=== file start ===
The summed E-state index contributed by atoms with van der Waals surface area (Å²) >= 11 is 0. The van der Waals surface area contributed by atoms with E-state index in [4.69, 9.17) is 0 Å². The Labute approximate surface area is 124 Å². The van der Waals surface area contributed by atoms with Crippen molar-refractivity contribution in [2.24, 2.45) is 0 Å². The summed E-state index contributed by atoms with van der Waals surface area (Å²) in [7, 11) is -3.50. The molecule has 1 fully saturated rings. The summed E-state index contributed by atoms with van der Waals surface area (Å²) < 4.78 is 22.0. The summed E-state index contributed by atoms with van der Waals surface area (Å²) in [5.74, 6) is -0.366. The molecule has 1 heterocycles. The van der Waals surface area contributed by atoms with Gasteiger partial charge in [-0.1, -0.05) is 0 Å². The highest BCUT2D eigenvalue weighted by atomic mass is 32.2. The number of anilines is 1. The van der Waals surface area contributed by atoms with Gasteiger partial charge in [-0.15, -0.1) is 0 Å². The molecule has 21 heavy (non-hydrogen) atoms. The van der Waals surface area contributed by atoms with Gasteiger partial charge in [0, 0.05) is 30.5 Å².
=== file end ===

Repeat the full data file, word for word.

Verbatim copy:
The summed E-state index contributed by atoms with van der Waals surface area (Å²) >= 11 is 0. The van der Waals surface area contributed by atoms with E-state index in [4.69, 9.17) is 0 Å². The Labute approximate surface area is 124 Å². The van der Waals surface area contributed by atoms with Crippen molar-refractivity contribution in [2.24, 2.45) is 0 Å². The summed E-state index contributed by atoms with van der Waals surface area (Å²) in [7, 11) is -3.50. The molecule has 1 fully saturated rings. The summed E-state index contributed by atoms with van der Waals surface area (Å²) < 4.78 is 22.0. The summed E-state index contributed by atoms with van der Waals surface area (Å²) in [5.74, 6) is -0.366. The molecule has 1 heterocycles. The van der Waals surface area contributed by atoms with Gasteiger partial charge in [-0.1, -0.05) is 0 Å². The highest BCUT2D eigenvalue weighted by atomic mass is 32.2. The number of anilines is 1. The van der Waals surface area contributed by atoms with Gasteiger partial charge in [-0.15, -0.1) is 0 Å². The molecule has 21 heavy (non-hydrogen) atoms. The van der Waals surface area contributed by atoms with Gasteiger partial charge in [0, 0.05) is 30.5 Å².